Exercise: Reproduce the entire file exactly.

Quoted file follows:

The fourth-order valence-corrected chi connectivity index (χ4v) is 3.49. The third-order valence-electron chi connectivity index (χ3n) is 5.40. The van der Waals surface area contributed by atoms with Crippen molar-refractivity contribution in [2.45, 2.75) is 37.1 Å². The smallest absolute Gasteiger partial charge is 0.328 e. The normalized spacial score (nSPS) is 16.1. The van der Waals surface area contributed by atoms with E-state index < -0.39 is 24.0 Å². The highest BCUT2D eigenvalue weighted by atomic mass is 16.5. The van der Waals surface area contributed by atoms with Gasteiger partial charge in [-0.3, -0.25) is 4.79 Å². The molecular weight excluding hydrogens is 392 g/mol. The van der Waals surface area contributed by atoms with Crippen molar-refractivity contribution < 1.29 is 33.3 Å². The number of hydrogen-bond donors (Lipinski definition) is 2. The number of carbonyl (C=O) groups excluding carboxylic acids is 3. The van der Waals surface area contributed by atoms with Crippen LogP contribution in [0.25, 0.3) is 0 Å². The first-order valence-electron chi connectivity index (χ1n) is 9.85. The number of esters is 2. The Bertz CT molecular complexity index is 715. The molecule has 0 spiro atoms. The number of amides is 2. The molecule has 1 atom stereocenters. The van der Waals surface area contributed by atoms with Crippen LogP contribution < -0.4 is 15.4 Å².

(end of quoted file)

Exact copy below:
The fourth-order valence-corrected chi connectivity index (χ4v) is 3.49. The third-order valence-electron chi connectivity index (χ3n) is 5.40. The van der Waals surface area contributed by atoms with Crippen molar-refractivity contribution in [2.45, 2.75) is 37.1 Å². The smallest absolute Gasteiger partial charge is 0.328 e. The normalized spacial score (nSPS) is 16.1. The van der Waals surface area contributed by atoms with E-state index < -0.39 is 24.0 Å². The highest BCUT2D eigenvalue weighted by atomic mass is 16.5. The van der Waals surface area contributed by atoms with Gasteiger partial charge in [-0.3, -0.25) is 4.79 Å². The molecular weight excluding hydrogens is 392 g/mol. The van der Waals surface area contributed by atoms with Crippen molar-refractivity contribution < 1.29 is 33.3 Å². The number of hydrogen-bond donors (Lipinski definition) is 2. The number of carbonyl (C=O) groups excluding carboxylic acids is 3. The van der Waals surface area contributed by atoms with Crippen LogP contribution in [0.25, 0.3) is 0 Å². The first-order valence-electron chi connectivity index (χ1n) is 9.85. The number of esters is 2. The Bertz CT molecular complexity index is 715. The molecule has 0 spiro atoms. The number of amides is 2. The molecule has 1 atom stereocenters. The van der Waals surface area contributed by atoms with Crippen LogP contribution < -0.4 is 15.4 Å².